Today we spent Pioneer Day honoring my great, great grandpa, William Budge. He's a pretty amazing man. I'd like to share a little about him.
|Here is my great, great Grandpa William Budge. We found this picture at Find a Grave. At that site and Family Search you can look up your ancestors, or submit pictures of them, their graves, and their stories.|
|We loved finding a collection of our Budge family graves in the Logan cemetery. It's a beautiful cemetery with huge, beautiful shade trees. What a peaceful feeling there. Grace claimed the $1 prize for finding the first Budge grave!|
|Someone placed a little flag by Grandpa Budge's grave. We assume it's a Budge coat of arms. Cool.|
|On our way to Logan we ate dinner at Maddox steak house in Brigham City. This was a favorite restaurant of Mike's grandpa Lawrence Edwards.|
|Adam tried his first fried shrimp at Maddox. He's trying out various forms of fish and eggs, two foods he used to avoid, to get ready for his mission to Paris, France.|
Here are a few reasons Grandpa William Budge is my hero.
William Budge lived in Scotland when he converted to the LDS Church in 1848, at about 20 years old.
Within a few years, Grandpa Budge served a NINE YEAR (yes, RMs, nine year) mission for the LDS Church, in England, Switzerland, and Germany. During his three months serving in Switzerland he was imprisoned 13 times...can you tell the Swiss didn't love the Mormons at that time? (My son Adam, when you have a hard day on your mission, think of Grandpa Budge in jail and know you can do hard things too.) Guess who was William's most famous convert? Carl G. Maeser, who founded BYU! Pretty cool, eh? Mike and I both graduated from there, and Mike's law degree is from BYU.
One of my favorite childhood stories is about Grandpa Budge on his mission. He needed to return home to England to earn more money for his mission, and as he was boarding the ship he heard a voice tell him three times not to get on the boat. He didn't see anyone talking to him, but the voice was clear. So he obeyed. Later he saw in the newspaper that the ship had sunk and every person on it had died. That's a story that stays in the heart of a young Becky, teaching me that following the Lord's promptings is really important. My mom uses the analogy of tuning in a radio to receive the right signal, saying that others could have heard the same warning if they had tuned into God's Spirit.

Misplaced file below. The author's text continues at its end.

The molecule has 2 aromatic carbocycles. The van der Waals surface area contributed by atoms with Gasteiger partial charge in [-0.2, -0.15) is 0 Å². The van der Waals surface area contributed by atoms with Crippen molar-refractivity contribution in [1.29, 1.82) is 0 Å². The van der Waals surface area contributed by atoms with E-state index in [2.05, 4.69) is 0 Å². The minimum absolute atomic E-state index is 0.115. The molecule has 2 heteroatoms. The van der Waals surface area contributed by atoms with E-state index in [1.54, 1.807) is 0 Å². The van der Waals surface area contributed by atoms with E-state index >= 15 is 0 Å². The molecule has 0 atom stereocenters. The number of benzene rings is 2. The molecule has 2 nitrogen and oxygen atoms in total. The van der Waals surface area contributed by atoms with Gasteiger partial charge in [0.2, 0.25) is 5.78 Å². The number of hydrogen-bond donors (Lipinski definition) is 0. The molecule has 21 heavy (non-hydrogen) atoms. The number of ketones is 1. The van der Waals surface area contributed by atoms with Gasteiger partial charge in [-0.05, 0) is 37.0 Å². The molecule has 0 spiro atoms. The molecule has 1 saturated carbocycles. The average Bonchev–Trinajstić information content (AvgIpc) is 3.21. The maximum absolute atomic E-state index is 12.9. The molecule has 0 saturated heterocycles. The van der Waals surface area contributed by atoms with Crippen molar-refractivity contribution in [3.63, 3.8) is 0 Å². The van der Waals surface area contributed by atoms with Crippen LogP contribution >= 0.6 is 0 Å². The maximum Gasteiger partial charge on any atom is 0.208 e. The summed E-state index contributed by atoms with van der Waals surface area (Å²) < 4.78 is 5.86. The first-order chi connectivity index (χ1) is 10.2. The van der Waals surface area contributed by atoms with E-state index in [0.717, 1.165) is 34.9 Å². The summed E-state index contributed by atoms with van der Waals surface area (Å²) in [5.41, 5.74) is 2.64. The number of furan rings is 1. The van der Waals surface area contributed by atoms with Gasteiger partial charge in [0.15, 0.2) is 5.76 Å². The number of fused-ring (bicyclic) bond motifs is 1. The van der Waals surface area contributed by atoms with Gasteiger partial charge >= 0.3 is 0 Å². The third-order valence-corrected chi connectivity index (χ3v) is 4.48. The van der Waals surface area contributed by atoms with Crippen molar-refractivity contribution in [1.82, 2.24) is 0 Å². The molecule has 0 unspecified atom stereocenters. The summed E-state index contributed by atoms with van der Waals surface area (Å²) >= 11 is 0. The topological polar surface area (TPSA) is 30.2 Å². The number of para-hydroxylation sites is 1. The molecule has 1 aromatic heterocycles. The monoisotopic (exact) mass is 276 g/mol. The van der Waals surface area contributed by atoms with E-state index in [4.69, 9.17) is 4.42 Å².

On his way to America, William was assigned to be a captain of a wagon train company of 72 oxen wagons across the plains to Utah. And you thought your church calling was demanding...
|Last summer our son Adam walked in Grandpa Budge's name on our stake pioneer trek in Wyoming.|
We even saw a grave along the trail of a woman from William Budge's wagon train who had died along the trail. It suddenly felt so real that we were really walking in the same path that he walked...my grandpa!
Then William became an LDS bishop in Providence (near Logan, Utah) and Bear Lake.
Then the stake president of Bear Lake Stake.
|William was instrumental in the building of the Paris, Idaho tabernacle near Bear Lake.|
|Look at the inside of this tabernacle...Amazing! If you ever visit Bear Lake, come to the north side and visit this super cool tabernacle. It's worth the drive.|
William replaced Joseph F. Smith as president of the European mission president, WHILE he still served as president of the Bear Lake Stake! William was the first non-apostle to hold that position. Wow, now that our son Adam is preparing to serve in Paris, France, it makes me think of what a HUGE mission my grandpa presided over! Grandpa knew how to do hard things with God's help. His example gives our family courage to do hard things too.
His last calling was serving 12 years as the second temple president of the Logan Temple, until he was about 89 years old! Our family LOVES this temple, maybe because we feel close to Grandpa when we visit.
|Here is a picture we took of the temple about 10:00 tonight just as the Pioneer Day fireworks were getting underway nearby. It was a magical night.|
|We found a historic home that William Budge lived in while he served as Logan temple president. It's currently being remodeled.|
Grandpa died at age 90 from old age. He lived a wonderful, long life in the service of Heavenly Father. He didn't just sing the hymn "I'll go where you want me to go, dear Lord," Grandpa lived it.
|Grandpa Ann Hyer Budge's grave in the Logan cemetery.|
If you're a descendant of Grandpa William Budge, here is a biography written by his son. Also feel free to leave a comment below about what you admire most about him, or leave some other cool facts I didn't list here.